On 20 September, a 16 year old from Bradford was found guilty and detained for five years for seriously attempting to build a powerful bomb filled with shrapnel.
Although the eventual target is unclear, the court heard “he searched for and watched videos about the English Defence League, attacks on Muslims”. He also praised Adolf Hitler, telling friends “gas the Jews”.
This 16 year old was not just desensitised to the horrors of Nazism or far-right racism. He was ideologically convinced by them.
In Britain there is a growing threat of far right ideology. Only a tiny few will make the jump to neo-Nazi terrorism. But those who do are not in a vacuum but in an environment where far right ideas are gaining wider ground.
Dave Renton's new book Convergence on the Right (reviewed in Solidarity 516) discusses a convergence between the outer fringes of white supremacy and sections of hitherto mainstream conservatism.
The Daily Express, Nigel Farage, Tommy Robinson, and full on neo-Nazis like National Action all share the idea that migrants and Muslims are a existential threat to “traditional British identity” (or “Christian Europe” or “the white race”). They also share the idea that this threat is facilitated by a “cultural Marxist”, “globalist”, “liberal left” plot. Often Jews are often seen or assumed to be at the root of that plot.
Sometimes Boris Johnson and Jacob Rees Mogg and the more respectable Tory press will paddle in the shallow end of this noxious ideological pool too. Thus we hear the far right now chanting their support for a Tory Prime Minister.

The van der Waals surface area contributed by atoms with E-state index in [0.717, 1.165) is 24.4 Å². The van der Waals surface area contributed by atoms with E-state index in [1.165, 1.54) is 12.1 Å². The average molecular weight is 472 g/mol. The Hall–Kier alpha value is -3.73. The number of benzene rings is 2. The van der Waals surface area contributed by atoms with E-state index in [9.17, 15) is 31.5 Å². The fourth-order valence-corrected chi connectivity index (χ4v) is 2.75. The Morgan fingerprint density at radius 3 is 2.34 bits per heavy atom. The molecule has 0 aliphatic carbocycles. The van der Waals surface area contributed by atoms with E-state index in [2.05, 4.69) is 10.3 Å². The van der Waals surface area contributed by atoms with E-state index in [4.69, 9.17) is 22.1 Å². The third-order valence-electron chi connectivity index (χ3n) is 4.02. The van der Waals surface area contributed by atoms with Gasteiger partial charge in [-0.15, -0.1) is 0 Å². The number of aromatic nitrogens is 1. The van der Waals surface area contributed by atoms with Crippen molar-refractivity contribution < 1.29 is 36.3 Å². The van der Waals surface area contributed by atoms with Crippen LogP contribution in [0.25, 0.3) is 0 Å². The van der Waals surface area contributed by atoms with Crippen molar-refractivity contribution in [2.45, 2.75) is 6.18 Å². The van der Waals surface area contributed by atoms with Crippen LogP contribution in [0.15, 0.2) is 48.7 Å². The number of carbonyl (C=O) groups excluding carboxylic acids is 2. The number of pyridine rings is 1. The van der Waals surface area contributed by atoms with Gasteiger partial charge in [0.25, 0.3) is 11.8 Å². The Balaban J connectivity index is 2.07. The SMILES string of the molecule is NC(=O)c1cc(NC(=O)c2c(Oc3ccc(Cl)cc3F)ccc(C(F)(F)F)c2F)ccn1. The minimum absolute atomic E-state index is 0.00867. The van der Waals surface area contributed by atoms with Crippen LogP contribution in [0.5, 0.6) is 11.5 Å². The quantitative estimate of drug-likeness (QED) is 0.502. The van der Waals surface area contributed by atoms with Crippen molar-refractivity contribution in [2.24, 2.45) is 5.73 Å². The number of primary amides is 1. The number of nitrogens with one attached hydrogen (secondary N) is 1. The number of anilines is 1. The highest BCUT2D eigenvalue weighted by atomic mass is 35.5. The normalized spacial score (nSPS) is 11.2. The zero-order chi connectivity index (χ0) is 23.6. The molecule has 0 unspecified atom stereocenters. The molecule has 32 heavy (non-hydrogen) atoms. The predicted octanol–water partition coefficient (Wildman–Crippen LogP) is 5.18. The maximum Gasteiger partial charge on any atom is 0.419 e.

Even if we were much better organised, the socialist and labour movements probably could not have won over that particular 16 year old in Bradford. But we can battle against the broader organised right and the anti-migrant, anti-Muslim politics which feed the violent fantasies of its outer fringe.
This is not just about violent street racists or guys with white power tattoos. It's not just about a hate filled fringe, but about political ideas you hear in your workplaces, at family get-togethers and can see on the news-stand in the corner shop.
Not all or most Leave voters are convinced that migrants provide an existential threat, but the Arron Banks and Farage wing of the Leave campaign of 2016 clearly framed the Leave vote as a vote against what they memorably portrayed on a poster as a brown horde of migrants.
Our movement also need to drop any equivocation that might suggest migrants are to blame for austerity or low wages.
The language of the Socialist Party and Morning Star when they talk of social dumping puts a fig leaf over anti-migrant politics in our class rather than face the more worrying truth that rightwing ideology has sunk roots within our class.
We must fight to defend and extend free movement and support migrant workers. We also need to rebuild a combative workers' movement more generally and a socialist movement that is organically rooted in our class. In estates and small towns as well as big cities.
We know our movement that can unite both white and Asian working class youth from Bradford. It has happened before. In 2010 the EDL were sent packing from the city.
That was down to many hundreds of working-class young people — mainly Asian but also many white and black — who joined the mobilisation called by trade unionists and socialists.